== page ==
The Pacific halibut recreational fishery (combined guided and unguided) is an important contributor (approximately 20%) to the total fishery-induced mortality. Under current regulations, the number of fish captured, handled and discarded by the Pacific halibut recreational fisheries is significant. Capture-related events impose stress and injury to the fish and, consequently, decrease the survival of discarded fish. Reductions in recent years of Pacific halibut catch limits place added importance for improved estimates of discard mortality rates (DMRs) applied to the recreational fishery.
In contrast to the trawl and longline Pacific halibut fisheries, DMRs have not been determined experimentally in the recreational fisheries and are currently based on DMR information generated from commercial gear using J-hooks combined with rates derived for other sport fisheries, and coarsely applied to recreational hook type and creel census data. Therefore, the IPHC initiated studies aimed at better understanding the role of fishing practices and capture conditions on injury profile, physiological stress levels and survival in the Pacific halibut recreational fisheries in order to estimate DMRs. The specific objectives of this project were to: 1) collect information on hook types and sizes and handling practices used in the guided recreational Pacific halibut fisheries of the central and eastern Gulf of Alaska (IPHC Regulatory Areas 2C and 3A) that account for a significant portion (83%) of coastwide recreational mortalities; 2) quantify relationships between gear types employed and the size composition of captured Pacific halibut; 3) characterize injury profiles and physiological stress levels in relation to commonly-employed capture and handling protocols, and; 4) quantify and characterize survival of discarded Pacific halibut in order to evaluate the relative accuracy of currently-employed DMRs. Funding for these projects was provided by the National Fish and Wildlife Foundation (components 1-4) and the North Pacific Research Board (component 4).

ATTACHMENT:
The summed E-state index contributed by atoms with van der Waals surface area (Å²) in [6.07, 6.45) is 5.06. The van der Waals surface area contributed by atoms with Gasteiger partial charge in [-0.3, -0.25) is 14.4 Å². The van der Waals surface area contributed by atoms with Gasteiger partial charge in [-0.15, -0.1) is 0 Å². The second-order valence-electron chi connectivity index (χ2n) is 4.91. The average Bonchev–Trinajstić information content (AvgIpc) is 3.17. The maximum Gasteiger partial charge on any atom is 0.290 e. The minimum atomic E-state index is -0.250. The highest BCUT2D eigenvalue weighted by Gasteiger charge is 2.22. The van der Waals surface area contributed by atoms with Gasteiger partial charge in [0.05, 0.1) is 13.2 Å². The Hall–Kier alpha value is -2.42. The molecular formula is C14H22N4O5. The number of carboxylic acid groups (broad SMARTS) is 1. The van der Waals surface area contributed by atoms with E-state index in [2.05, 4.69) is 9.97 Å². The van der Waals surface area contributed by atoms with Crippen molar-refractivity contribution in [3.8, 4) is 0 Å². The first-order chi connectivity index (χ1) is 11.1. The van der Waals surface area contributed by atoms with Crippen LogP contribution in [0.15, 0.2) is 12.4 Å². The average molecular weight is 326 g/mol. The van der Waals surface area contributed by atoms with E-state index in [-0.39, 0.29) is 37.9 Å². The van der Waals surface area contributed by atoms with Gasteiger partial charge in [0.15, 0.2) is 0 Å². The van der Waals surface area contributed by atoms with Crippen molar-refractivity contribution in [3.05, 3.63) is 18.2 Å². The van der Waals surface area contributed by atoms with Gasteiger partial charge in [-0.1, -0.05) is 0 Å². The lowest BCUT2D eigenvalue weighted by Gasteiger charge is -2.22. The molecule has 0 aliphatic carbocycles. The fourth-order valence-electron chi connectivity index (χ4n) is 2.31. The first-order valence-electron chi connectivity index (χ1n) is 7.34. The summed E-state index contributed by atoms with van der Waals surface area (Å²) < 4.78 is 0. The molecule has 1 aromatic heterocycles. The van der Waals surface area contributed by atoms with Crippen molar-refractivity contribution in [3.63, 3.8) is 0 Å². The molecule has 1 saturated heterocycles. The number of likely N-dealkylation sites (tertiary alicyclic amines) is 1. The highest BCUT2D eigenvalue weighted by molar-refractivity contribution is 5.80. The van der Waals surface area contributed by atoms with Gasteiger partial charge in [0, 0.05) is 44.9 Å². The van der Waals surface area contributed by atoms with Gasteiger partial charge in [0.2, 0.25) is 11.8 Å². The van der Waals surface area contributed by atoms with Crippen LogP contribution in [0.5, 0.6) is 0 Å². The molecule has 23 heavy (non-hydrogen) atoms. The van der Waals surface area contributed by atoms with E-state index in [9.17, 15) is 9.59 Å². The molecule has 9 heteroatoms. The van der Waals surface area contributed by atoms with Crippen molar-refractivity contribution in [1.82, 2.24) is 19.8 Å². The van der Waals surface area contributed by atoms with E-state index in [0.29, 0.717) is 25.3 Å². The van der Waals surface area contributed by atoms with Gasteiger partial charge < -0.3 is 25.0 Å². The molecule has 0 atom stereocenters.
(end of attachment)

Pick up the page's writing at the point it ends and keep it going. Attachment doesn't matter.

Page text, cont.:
In order to estimate survival of discarded Pacific halibut, 80 fish were tagged with acceleration-logging survivorship pop-up archival transmitting (sPAT) tags. sPAT-tagged fish were selected only among those fish that were classified in the “Excellent” viability category and tags were programmed to be released after 96 days. Our results yielded an estimated discard mortality rate of 1.35% (95% CI 0.00-3.95%) for Pacific halibut released in Excellent viability category that were captured and released from circle hooks. This estimate is consistent with the supposition that fish discarded in the recreational fishery from circle hooks in excellent condition have a mortality rate that is arguably lower than 3.5%, as is currently used for Excellent viability fish released in the commercial fishery (Meyer, 2007). As this estimate does not factor in mortality rates on fish in less than Excellent condition, does not inform mortality rates on non-circle hooks (J-hooks, jigs, other), nor directly applies to fish captured and released from non-charter practices, changes to the overall recreational discard mortality estimation are not currently contemplated. These results represent the first report of experimentally derived estimates of mortality of Pacific halibut captured and discarded in the recreational fishery. Current efforts are devoted to analyze collected data on capture conditions (e.g., bottom, ambient and fish temperatures; time on hook and on deck), blood stress parameters and injury and viability classifications.